One area of the market that took center stage last week were small-cap stocks. While large-cap growth stocks were the darling of 2017, small-caps made a nice statement to start 2018. The Russell 2000 Index (RUT - 1,591.97) has been struggling to surpass the 1,550-1,560 region since the end of November, and finally broke out from its ascending triangle pattern on Thursday. This is good news for this segment of the market, and could indicate some rotation to areas that underperformed last year.

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Chart courtesy of StockCharts.com

With the new year also comes a new earnings season. The fourth-quarter earnings reports are starting to trickle in, and over the next few weeks they'll really pick up. For the quarter, the estimated earnings growth rate for the S&P 500 Index (SPX - 2,786.24) is 10.5%, and all 11 sectors are expected to report earnings growth for the quarter. Estimated revenue growth for the quarter is 6.7%, as well. If the results come in at or above these expectations, it will mark the third time in the last four quarters that the index has reported double-digit earnings growth. Besides revenue and bottom-line growth, market participants will be eager to hear about company's tax savings from the new GOP plan, potential capital expenditures from these potential savings, and other comments on guidance and expectations.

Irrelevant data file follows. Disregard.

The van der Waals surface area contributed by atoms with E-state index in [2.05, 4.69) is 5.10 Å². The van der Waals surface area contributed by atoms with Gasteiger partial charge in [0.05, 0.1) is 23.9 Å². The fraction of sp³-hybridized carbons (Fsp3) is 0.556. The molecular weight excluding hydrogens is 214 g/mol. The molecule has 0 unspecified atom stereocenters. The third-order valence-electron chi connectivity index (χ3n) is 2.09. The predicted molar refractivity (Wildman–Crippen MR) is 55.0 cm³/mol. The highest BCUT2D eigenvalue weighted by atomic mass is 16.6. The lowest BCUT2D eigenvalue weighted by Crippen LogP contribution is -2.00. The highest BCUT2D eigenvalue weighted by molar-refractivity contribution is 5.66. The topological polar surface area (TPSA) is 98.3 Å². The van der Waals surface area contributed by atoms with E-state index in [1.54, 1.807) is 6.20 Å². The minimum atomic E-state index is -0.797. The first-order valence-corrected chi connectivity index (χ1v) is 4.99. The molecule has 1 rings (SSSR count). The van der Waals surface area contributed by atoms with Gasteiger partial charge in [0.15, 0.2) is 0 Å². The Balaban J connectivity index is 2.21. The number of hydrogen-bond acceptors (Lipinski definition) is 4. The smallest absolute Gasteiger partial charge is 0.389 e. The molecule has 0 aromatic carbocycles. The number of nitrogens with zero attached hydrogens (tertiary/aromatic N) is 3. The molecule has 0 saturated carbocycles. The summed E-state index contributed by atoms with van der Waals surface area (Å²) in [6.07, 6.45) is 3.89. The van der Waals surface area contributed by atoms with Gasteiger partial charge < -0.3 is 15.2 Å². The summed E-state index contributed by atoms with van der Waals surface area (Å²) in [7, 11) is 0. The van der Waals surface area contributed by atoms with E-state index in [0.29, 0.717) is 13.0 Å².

Valuation ratios remain high, and may only be stretched as prices go higher. With the forward 12-month price/earnings ratio of the SPY at 18.4, it is now above its five-year and 10-year averages. This will have almost zero implications for the price action for this week, month, or even the year. While growth in earnings or a decline in price could help spur a reversion to the mean for this ratio, this type of reversion has historically played itself out over periods of five to 10 years.

There have also been talks that an increase in interest rates can ultimately affect discount rates that are used to value companies. In theory this is true, but we must still remember that interest rates are near a historically low level, and even movement to the upside will not put us at a high level for quite some time. It is also important to remember that U.S. Treasury interest rates may seem extremely low, but they continue to be much higher than a majority of the developed countries around the world. This, coupled with the overwhelmingly bullish sentiment toward higher rates, continues to keep me skeptical of the assumed belief that interest rates must go higher. Let's not forget that everyone assumed interest rates had to go higher in 2017, and long-term rates decreased.

As for this holiday-shortened week, a full slate of earnings reports will dominate the headlines. While a few big banks reported last Friday, Citigroup (C), Bank of America (BAC), Goldman Sachs (GS), and KeyCorp (KEY) will disclose their results this week. Other big-name companies scheduled to report include American Express (AXP), Alcoa (AA), IBM (IBM), and Fastenal (FAST). Economic news will be relatively light, with crude inventories released on Wednesday and housing starts and building permits released on Thursday.